They have five Olympics between them and a cabinet full of world championship, World Cup and European medals, yet Britain’s king and queen of skeleton go into the Sochi Olympics more under the radar than ever before.
The timely rise to prominence of Lizzy Yarnold, whose Olympic build-up was capped with the overall World Cup title last month, has forced the preparations of 41-year-old Kristan Bromley and his partner, 32-year-old Shelley Rudman, into the shadows.
Everyone wants a piece of Yarnold, the skeleton princess who stands on the verge of emulating Vancouver gold medallist Amy Williams by winning the Olympic title.
Bromley and Rudman, the trailblazers in British skeleton for the past decade, have been left alone to scheme and engineer another push for gold all on their own.
“I like being under the radar,” says Bromley, who contests his fourth Olympics after a career in which he has been at the cutting edge of the technological advancements in the sport.
“Going into Turin, there was a lot of weight put on my shoulders. It is hard dealing with that pressure. This one I’m going in with no real emphasis on winning a medal, from anyone. People just want me to be a strong performer.”
Even for Rudman, an Olympic silver medallist eight years ago and who was still winning World Cup and European medals in January, there is a sense that people’s gaze is no longer on her.
“It’s been really nice, I like the fact there isn’t as much pressure on me as there was in Vancouver,” says Rudman, who moved with Bromley to Sheffield shortly after her run to silver in Turin, to tap into the engineering minds in the Steel City and bring them closer to specific coaches.
“Before Turin, I was excited because I didn’t know what to expect. I went to Vancouver ranked No 2 in the world after a great season but, in the back of my mind, I knew I didn’t connect with that track. My performance didn’t reflect my form or my capabilities.
“Lizzy’s rise is really positive for me. I’ve been holding the fort for women’s skeleton for so long. I wanted to take a year out a couple of times but wasn’t able to because we’d lose our quota of World Cup spots so I stuck in there to try and keep the sport going.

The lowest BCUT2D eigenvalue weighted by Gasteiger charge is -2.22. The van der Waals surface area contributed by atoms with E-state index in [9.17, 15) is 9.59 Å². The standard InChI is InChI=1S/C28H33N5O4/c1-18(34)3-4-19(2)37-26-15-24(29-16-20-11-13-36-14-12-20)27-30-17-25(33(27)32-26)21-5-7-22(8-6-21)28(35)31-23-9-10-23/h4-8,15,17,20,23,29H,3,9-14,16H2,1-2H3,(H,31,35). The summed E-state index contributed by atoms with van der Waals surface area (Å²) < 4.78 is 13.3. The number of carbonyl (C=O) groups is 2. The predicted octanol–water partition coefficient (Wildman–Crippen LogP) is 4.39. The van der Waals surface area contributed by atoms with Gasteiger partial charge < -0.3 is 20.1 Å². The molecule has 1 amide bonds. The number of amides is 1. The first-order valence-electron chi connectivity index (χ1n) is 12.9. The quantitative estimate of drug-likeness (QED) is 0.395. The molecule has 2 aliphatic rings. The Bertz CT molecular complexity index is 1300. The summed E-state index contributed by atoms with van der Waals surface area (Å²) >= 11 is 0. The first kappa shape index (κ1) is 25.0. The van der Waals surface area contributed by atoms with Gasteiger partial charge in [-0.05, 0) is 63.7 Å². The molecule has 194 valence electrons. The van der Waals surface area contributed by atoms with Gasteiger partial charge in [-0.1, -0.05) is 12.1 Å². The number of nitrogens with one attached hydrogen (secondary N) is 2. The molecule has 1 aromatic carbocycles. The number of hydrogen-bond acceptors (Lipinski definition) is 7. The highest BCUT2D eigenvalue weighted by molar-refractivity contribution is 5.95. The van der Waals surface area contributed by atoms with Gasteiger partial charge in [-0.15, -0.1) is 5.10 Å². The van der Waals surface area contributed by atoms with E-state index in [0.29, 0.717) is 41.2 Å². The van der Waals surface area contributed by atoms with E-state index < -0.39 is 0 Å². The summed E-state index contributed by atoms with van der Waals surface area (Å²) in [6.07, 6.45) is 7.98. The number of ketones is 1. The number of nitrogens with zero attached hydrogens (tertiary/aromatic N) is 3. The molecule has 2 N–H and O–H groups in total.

“Now the fact that Lizzy is on the scene, and there are others coming through, I feel really proud. If I have an off day now, there’s someone else to hold the fort.”
Rudman and Bromley were speaking at iceSheffield following a training session in which they practised their push-starts on an unused ice rink. It is the kind of innovation and resourcefulness that has been the hallmark of this relentless duo for over a decade.
Ahead of his Olympic debut in Salt Lake City, Bromley – a Lancastrian by birth – drove with his friend to races across Europe in a 4x4, often sleeping on the back seat with his feet hanging out of the window. Rudman paid her own way before breaking through in Turin, spending upwards of £10,000 a year to stay competitive and constantly evolving.
“Both Kristan and I have continued with this sport because we love it,” she says. “It’s a really cool sport; it’s exciting, it’s extreme, it’s technical.”
The technical edge comes from Bromley, a deep thinker about his sport and his sled – often, as he admits, to his own detriment – who earned the name Dr Ice for the technical advancements he brought to the sport between Turin and Vancouver.
Even now, just days before they take to the Sochi shoot for the four runs that could define their careers, he has still been tinkering with the sled.
“All teams are looking for the technology that makes a difference and there’s been an explosion of innovation over the last four years,” he says. “We’re trying to squeeze a hundredth of a second out of every area. But it’s getting harder to find game-changing technology, it’s about small differences all adding up. We still feel we’re at the cutting edge.”
Bromley could have quit after failing to win a medal at his third Olympics four years ago. “It was still there within me, though,” he says, “and I thought if I back out now I’ll always regret it.
“There’s this inside drive to do better all the time. In the Olympic environment, I don’t feel as though I’ve done my best yet. If I can walk away from Sochi thinking you know what, I had four really good, solid runs and I couldn’t have done any better then I will have done my best and I will be happy.
“It’s not just about winning medals, it’s about satisfying that inside drive to be the best you can be; that’s what the Olympics is all about.
“And Shelley’s like me, once there’s a challenge in front of us it’s full throttle to achieve that challenge. We go at things 100 per cent.”
The two have a child together, Ella, whom Bromley says grounds them after a day spent going full throttle down a sheet of ice.
Rudman’s own form has improved since the birth of their six-year-old, and she even won the world championship 12 months ago.
The world of skeleton would be foolish to continue overlooking this driven, admirable duo.